In News: The Kushiyara river water agreement signed between India and Bangladesh on September 6 2022 is the first major water sharing accord between the two friendly neighbours since the Ganga water treaty in 1996.
- The India-Bangladesh joint river commission met in New Delhi last month after 12 years and agreed on several vital initiatives.
- Kushiyara river is a distributary of the Barak River which originates in the uplands of Assam and flows through it, and then on to Bangladesh.
- Barak River rises in Manipur and is part of Surma-Meghna River System.
- The agreement is aimed to benefit the southern areas of Assam in India and the Sylhet region in Bangladesh.
- Bangladesh will be able to withdraw 153 cusecs (cubic feet per second) of water from the Kushiyara out of the approximately 2,500 cusecs of water that is there in the river during the winter season.
- The water of Kushiyara will be channelled through the Rahimpur Canal project in Sylhet.
- Bangladesh and India share a 4,096-kilometre-long (2,545 mi) international border, which is the longest land boundary that India shares with any of its neighbours.
- The countries share over 50 rivers such as the main branch of the Ganges known as the Padma River
- Hence, water management remains a contentious issue between the two countries.
- Help in addressing the major issue of changing nature of the river which unleashes floods in Bangladesh during the monsoon and goes dry during the winter when demand of water goes up because of a crop cycle in Sylhet.
- Benefit to approximately 10,000 hectares of land and millions of people from the water that will flow through a network of canals in Sylhet benefiting the farmers involved in Boro rice – the rice cultivated during the dry season of December to February and harvested in early summer.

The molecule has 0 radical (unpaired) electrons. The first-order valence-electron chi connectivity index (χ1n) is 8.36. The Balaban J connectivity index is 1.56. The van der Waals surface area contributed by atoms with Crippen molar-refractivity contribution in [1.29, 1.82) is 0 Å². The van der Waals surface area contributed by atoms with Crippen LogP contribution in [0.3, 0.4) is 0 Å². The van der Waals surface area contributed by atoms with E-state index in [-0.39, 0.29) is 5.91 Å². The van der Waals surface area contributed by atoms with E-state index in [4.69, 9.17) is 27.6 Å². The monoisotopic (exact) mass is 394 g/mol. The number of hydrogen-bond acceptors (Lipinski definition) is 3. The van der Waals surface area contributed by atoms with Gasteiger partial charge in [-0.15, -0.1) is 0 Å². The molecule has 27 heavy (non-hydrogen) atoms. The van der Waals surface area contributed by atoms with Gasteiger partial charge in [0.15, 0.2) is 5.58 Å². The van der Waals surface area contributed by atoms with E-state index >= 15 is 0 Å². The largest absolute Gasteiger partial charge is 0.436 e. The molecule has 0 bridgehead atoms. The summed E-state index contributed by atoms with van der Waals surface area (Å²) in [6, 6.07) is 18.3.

- To ensure steady supply of water for irrigation of agriculture fields and orchards of the subdivisions of Sylhet.
- Greater cooperation in flood control
- Strengthening mutual cooperation in combating pollution of common river
- Regular sharing of water-stock data
- Extension of the Ganga treaty beyond its expiry date of 2026
- India objection to the to the Rahimpur Canal of Sylhet which was built to help the farmers access Kushiyara’s water – and claimed that the dyke and other infrastructure interfered in border security.
- Similar pact for Teesta River – which is a tributary of the Brahmaputra, originates in the Teesta Kangse glacier and flows through the state of Sikkim and West Bengal before entering Bangladesh; has been in the works for around a decade and is currently disputed.
- Impact of climate change on South Asian rivers that can affect communities and trigger migration.
- Bangladesh has cited low water flow in its rivers during the winter months as a matter of concern as it affects its agriculture sector
Source: The Hindu
Previous Year Question
Q.1) With reference to river Teesta, consider the following statements (2017)
- The source of river Teesta is the same as that of Brahmaputra but it flows through Sikkim
- River Ranjeet originates in Sikkim and it is a tributary of river Teesta.
- River Teesta flows into Bay of Bengal on the border of India and Bangladesh.
Which of the statements given above is/are correct?
- 1 and 3 only
- 2 only
- 1 and 3 only
- 1, 2 and 3